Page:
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8 pitchers the Tigers could target in the Rule 5 Draft

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The Rule 5 draft is the next landmark date on MLB’s offseason calendar. Let’s take a look at who might pique the Tigers’ interest.

MLB: San Diego Padres at Arizona Diamondbacks Mark J. Rebilas-USA TODAY Sports

The Winter Meetings, an early December standard for MLB teams expanding beyond living memory, will be held virtually this offseason as a heath and safety precaution. Despite the traditional smoky-room feel to the event being scuttled by the coronavirus, it will still serve as the hub for General Managers and agents from across the game to meet and work out transactions, including the Rule 5 draft. If you’re unfamiliar with how the Rule 5 draft works, take a look at this great primer by Patrick O’Kennedy.

The Tigers posture toward their 40-man roster this offseason remains opaque, as does the free agent market. Depending on how aggressive they expect to be, it’s possible that the club may even pass on making a Rule 5 selection. However, this season’s group of available pitchers is reasonably strong. The Tigers can probably find someone they believe is worth a look. In that spirit, let’s take a look at a handful of pitchers who the Tigers may consider selecting in this season’s Rule 5 draft.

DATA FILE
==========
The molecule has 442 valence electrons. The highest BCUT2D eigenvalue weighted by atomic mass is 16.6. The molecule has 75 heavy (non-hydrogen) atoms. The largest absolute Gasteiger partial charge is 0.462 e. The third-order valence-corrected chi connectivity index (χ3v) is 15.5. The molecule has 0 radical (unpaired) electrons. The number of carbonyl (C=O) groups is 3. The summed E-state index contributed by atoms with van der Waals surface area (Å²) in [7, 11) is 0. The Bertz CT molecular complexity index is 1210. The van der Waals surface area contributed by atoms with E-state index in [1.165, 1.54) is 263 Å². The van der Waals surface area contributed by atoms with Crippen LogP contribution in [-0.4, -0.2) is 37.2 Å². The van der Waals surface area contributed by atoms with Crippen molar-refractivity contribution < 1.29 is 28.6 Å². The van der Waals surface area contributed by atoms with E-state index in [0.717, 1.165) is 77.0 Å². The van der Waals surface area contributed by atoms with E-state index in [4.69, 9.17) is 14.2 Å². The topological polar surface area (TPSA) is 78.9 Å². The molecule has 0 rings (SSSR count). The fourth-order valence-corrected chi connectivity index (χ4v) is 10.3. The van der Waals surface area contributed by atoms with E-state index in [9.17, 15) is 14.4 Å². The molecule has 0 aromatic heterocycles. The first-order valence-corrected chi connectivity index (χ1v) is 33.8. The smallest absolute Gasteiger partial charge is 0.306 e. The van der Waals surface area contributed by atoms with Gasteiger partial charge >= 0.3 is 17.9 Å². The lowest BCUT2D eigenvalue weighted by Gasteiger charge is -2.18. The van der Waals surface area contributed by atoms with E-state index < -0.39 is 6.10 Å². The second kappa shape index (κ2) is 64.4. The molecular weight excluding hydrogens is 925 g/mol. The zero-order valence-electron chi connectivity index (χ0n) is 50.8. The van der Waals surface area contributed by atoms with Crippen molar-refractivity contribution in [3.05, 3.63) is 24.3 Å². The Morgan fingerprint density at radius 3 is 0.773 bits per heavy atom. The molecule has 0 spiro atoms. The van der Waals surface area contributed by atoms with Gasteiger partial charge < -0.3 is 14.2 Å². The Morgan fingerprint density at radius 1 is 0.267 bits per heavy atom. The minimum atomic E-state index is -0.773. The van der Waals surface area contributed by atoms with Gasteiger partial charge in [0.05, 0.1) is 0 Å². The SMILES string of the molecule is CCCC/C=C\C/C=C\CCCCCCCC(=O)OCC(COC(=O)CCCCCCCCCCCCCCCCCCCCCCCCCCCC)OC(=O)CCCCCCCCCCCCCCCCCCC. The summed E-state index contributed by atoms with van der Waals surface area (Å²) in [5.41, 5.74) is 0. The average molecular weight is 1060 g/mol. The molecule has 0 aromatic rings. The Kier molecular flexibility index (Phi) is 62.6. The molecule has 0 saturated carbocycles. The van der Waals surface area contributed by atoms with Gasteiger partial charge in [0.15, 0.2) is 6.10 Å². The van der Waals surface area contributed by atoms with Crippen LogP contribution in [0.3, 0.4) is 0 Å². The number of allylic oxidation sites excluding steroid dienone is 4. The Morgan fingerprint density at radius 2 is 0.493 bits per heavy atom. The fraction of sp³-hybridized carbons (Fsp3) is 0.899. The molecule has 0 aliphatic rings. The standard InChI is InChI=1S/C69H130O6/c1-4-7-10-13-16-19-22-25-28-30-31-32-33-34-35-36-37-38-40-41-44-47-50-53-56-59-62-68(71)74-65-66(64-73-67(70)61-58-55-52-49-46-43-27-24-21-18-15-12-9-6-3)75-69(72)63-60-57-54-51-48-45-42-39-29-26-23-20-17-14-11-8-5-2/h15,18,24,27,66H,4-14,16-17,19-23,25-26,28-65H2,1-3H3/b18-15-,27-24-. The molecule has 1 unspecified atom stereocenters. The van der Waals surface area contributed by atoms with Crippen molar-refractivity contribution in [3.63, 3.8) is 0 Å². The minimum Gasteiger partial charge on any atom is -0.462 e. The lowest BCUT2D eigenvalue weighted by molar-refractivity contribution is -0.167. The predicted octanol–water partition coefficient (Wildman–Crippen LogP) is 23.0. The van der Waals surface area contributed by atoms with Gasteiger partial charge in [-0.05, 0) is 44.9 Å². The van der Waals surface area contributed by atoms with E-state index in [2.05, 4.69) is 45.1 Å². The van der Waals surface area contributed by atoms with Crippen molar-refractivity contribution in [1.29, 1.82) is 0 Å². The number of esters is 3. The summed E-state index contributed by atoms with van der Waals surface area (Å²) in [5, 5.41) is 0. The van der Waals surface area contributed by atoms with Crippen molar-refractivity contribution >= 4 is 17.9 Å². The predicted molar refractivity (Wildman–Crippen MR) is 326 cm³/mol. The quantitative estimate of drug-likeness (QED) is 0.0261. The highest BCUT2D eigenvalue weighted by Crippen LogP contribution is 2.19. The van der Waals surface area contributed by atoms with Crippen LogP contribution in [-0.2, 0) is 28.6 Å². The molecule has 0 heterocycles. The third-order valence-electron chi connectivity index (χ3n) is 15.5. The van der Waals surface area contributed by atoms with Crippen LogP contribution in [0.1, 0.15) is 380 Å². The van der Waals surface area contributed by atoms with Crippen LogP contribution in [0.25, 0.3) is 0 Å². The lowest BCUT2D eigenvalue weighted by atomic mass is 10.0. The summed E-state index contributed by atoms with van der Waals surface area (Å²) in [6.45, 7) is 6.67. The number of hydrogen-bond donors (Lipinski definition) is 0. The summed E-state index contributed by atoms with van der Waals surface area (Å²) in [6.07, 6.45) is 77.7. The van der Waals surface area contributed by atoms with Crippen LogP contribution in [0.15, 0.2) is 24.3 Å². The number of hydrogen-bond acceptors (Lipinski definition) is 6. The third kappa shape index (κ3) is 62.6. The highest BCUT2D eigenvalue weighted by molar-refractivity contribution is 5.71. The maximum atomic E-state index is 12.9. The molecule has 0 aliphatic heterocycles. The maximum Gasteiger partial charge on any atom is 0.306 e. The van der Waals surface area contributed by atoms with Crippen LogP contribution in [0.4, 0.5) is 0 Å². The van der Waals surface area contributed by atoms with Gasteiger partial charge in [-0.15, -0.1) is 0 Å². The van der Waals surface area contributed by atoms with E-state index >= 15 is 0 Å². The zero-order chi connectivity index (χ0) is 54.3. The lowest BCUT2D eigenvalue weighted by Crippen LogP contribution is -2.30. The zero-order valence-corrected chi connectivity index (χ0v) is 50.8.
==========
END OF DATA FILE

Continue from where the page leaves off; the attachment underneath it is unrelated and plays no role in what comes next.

RHP Pedro Avila, San Diego Padres

The Padres acquired the Avila from Washington in advance of the 2017 season, and under their stewardship, he blossomed into a likely backend starter. In most organizations, he would have been protected from the Rule 5 draft. However, between his 2019 Tommy John surgery and the Padres’ many mouths to feed, he wound up on the outside looking in. Avila’s fastball won’t blow anyone away, he sits in the low 90s, but he wins by keeping hitters off balance with a quality slider/changeup combination that he controls with finesse. Avila could be a decent innings eater for the Tigers right away if he’s healthy again. He’s only 23 years old, has scraped the mid-90s in the past, and pitchers often return from TJS with extra velocity, so there could also be more in the tank.

RHP Brett de Geus, Los Angeles Dodgers